Cpl Roman F. Klick 36620923
Co "A", 353rd Engr Regt
A.P.O. #502, c/o Postmaster
San Francisco, California
September 8, 1943

Dear Aunty Clara,

But forty-five minutes was enough and at the end of that time I was seated in the front seat of the mail truck with the projector alongside of me.

Before I go any further with the story of what happened to my twenty-four hours today I will tell you that I received no mail today.

Lt. Yantis had rewound the film for me so I was not troubled with that. There were four reels this evening, making it an extra long show. The first reel was a series of GI shorts filmed for public presentation. It had to do with paratroopers, another on the song "The Caissons Go Rolling Along", a third about the Navy and a fourth about the war in general.

To top that off the picture was preceded by three shorts. One was a newsreel, another was about the stroboscope, a third was about a golf tournament conducted by Bing Crosby.

The picture was "Aerial Gunner" with Chester Morris and Dick Arlen. All the entertainment was good. The picture was alright but not exciting. The story is about Morris and Arlen having a grudge in civilian life and meeting each other in the army. Both are Tech Sgts but Morris is in charge while Arlen is the pupil. In the end, Arlen is commissioned and Morris is under him as an enlisted man.

The best of the shorts was the one concerning the stroboscope. It is the light which can go off and on many times a second and when synchronized with a speed camera the results are amazing. The entire short is a series of surprising slow motion pictures such as a pencil puncturing a soap bubble. The speed camera shows that the pencil is entirely within the bubble before it breaks and not just the point. They also show that milk dropping from a tap is not just a drop but consists of one big drop followed very closely by a very tiny drop. The show the slow motion picture of an electric light being shattered. You have probably seen that type of movie yourself.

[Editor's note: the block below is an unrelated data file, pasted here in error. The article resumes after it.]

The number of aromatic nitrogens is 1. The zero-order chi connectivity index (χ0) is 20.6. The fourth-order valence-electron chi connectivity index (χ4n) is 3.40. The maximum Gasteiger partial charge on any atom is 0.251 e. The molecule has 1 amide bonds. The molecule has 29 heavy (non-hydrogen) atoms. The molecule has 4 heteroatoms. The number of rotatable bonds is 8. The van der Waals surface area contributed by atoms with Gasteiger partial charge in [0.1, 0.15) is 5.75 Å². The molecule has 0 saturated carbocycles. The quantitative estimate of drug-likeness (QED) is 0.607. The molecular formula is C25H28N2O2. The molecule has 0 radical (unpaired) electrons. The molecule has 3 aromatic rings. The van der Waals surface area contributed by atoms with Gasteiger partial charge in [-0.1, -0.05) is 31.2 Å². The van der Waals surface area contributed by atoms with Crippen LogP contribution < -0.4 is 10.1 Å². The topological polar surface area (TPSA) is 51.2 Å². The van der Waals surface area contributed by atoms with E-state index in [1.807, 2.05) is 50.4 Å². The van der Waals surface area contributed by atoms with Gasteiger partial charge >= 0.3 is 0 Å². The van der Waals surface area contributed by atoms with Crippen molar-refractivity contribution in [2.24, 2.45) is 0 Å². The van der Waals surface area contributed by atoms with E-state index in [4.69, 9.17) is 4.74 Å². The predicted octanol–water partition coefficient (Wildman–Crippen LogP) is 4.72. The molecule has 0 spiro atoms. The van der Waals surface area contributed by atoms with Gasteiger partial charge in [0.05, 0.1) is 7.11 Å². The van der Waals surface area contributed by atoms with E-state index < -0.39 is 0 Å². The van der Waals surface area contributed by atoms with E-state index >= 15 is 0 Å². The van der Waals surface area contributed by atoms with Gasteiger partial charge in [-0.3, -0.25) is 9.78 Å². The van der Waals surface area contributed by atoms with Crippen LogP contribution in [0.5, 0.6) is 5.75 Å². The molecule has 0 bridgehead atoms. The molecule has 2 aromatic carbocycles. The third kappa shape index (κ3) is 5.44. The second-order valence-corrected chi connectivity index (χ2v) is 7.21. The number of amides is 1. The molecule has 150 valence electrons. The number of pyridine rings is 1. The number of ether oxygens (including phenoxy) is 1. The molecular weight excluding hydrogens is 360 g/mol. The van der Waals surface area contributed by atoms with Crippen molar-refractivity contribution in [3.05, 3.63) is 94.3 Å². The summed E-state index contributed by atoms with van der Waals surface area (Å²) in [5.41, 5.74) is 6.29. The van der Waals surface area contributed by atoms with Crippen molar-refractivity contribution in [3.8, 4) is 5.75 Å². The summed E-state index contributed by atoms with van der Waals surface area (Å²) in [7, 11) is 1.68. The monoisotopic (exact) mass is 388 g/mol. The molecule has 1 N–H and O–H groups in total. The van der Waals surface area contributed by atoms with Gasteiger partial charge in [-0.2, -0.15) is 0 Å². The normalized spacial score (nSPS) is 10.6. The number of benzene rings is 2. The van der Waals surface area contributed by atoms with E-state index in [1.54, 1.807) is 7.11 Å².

The Bing Crosby picture on golf was entertaining also since it pictured many famous golf stars and snapped them making some beautiful shots.

The machine worked perfectly tonight and we had no trouble with the sound at all. That is the first time in the last three trips that I have returned having shown a complete picture. But is was the length of the show which made it so late in getting back here.

It is now past eleven and it looks as if it will be past twelve before I hit the hay. My bunk and the surrounding area is still in a messy condition and it will take me some time to quietly pick up the stuff and make my bed.

Tomorrow night should be free so that I will be able to answer Uncle Jack's and Dolores's letters for sure. I also hope to find time to complete the foot locker tomorrow. And I would also like to be well on the way towards completion of the payroll if that is at all possible.

The candy bar situation is well in hand. I ate two before noon, four after noon and four after supper. So far I have not felt any ill affects.

I have some very personal information to tell you about finances and the like and I would also like to send that to you tomorrow. This information will be in a letter all by itself even if it's only a short letter.

The war seems to have entered a stage now which is similar to chess. The opponent knows full well that he has lost the advantage and is being systematically whittled down for the kill yet he hangs on thinking that perhaps an opening or escape might yet come where he can checkmate us and still win the war even though we have the power concentrated on him. It sure would be wonderful to have them resign at this stage of the game.

/s/ Roman